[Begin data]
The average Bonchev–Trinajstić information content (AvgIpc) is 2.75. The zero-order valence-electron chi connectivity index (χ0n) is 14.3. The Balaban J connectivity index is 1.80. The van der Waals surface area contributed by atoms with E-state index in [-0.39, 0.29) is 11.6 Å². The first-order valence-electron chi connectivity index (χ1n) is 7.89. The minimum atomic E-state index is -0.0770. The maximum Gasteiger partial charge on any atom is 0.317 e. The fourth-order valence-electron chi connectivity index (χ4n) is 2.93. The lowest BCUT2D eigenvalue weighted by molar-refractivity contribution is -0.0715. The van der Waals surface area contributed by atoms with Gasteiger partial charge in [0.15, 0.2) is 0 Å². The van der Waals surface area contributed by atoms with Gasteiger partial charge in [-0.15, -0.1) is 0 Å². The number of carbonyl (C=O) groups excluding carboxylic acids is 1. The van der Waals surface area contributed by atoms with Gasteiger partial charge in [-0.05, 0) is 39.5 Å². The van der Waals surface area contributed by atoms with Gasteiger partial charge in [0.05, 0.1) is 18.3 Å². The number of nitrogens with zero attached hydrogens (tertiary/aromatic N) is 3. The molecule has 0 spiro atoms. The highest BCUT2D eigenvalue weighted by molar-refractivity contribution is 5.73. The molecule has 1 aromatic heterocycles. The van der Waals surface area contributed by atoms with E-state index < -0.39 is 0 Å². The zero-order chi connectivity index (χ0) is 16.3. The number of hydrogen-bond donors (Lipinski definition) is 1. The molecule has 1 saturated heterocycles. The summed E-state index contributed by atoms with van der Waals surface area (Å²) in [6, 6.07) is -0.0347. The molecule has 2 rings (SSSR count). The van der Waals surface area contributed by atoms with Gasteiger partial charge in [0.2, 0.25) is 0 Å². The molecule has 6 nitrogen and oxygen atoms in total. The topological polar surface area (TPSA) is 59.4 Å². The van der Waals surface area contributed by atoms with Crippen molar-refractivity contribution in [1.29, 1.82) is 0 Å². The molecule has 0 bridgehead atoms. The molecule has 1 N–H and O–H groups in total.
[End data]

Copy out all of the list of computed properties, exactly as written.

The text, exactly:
The average Bonchev–Trinajstić information content (AvgIpc) is 2.75. The zero-order valence-electron chi connectivity index (χ0n) is 14.3. The Balaban J connectivity index is 1.80. The van der Waals surface area contributed by atoms with E-state index in [-0.39, 0.29) is 11.6 Å². The first-order valence-electron chi connectivity index (χ1n) is 7.89. The minimum atomic E-state index is -0.0770. The maximum Gasteiger partial charge on any atom is 0.317 e. The fourth-order valence-electron chi connectivity index (χ4n) is 2.93. The lowest BCUT2D eigenvalue weighted by molar-refractivity contribution is -0.0715. The van der Waals surface area contributed by atoms with Gasteiger partial charge in [0.15, 0.2) is 0 Å². The van der Waals surface area contributed by atoms with Gasteiger partial charge in [-0.15, -0.1) is 0 Å². The number of carbonyl (C=O) groups excluding carboxylic acids is 1. The van der Waals surface area contributed by atoms with Gasteiger partial charge in [-0.05, 0) is 39.5 Å². The van der Waals surface area contributed by atoms with Gasteiger partial charge in [0.05, 0.1) is 18.3 Å². The number of nitrogens with zero attached hydrogens (tertiary/aromatic N) is 3. The molecule has 0 spiro atoms. The highest BCUT2D eigenvalue weighted by molar-refractivity contribution is 5.73. The molecule has 1 aromatic heterocycles. The van der Waals surface area contributed by atoms with E-state index < -0.39 is 0 Å². The zero-order chi connectivity index (χ0) is 16.3. The number of hydrogen-bond donors (Lipinski definition) is 1. The molecule has 1 saturated heterocycles. The summed E-state index contributed by atoms with van der Waals surface area (Å²) in [6, 6.07) is -0.0347. The molecule has 2 rings (SSSR count). The van der Waals surface area contributed by atoms with Gasteiger partial charge in [0.2, 0.25) is 0 Å². The molecule has 6 nitrogen and oxygen atoms in total. The topological polar surface area (TPSA) is 59.4 Å². The van der Waals surface area contributed by atoms with Crippen molar-refractivity contribution in [1.29, 1.82) is 0 Å². The molecule has 0 bridgehead atoms. The molecule has 1 N–H and O–H groups in total.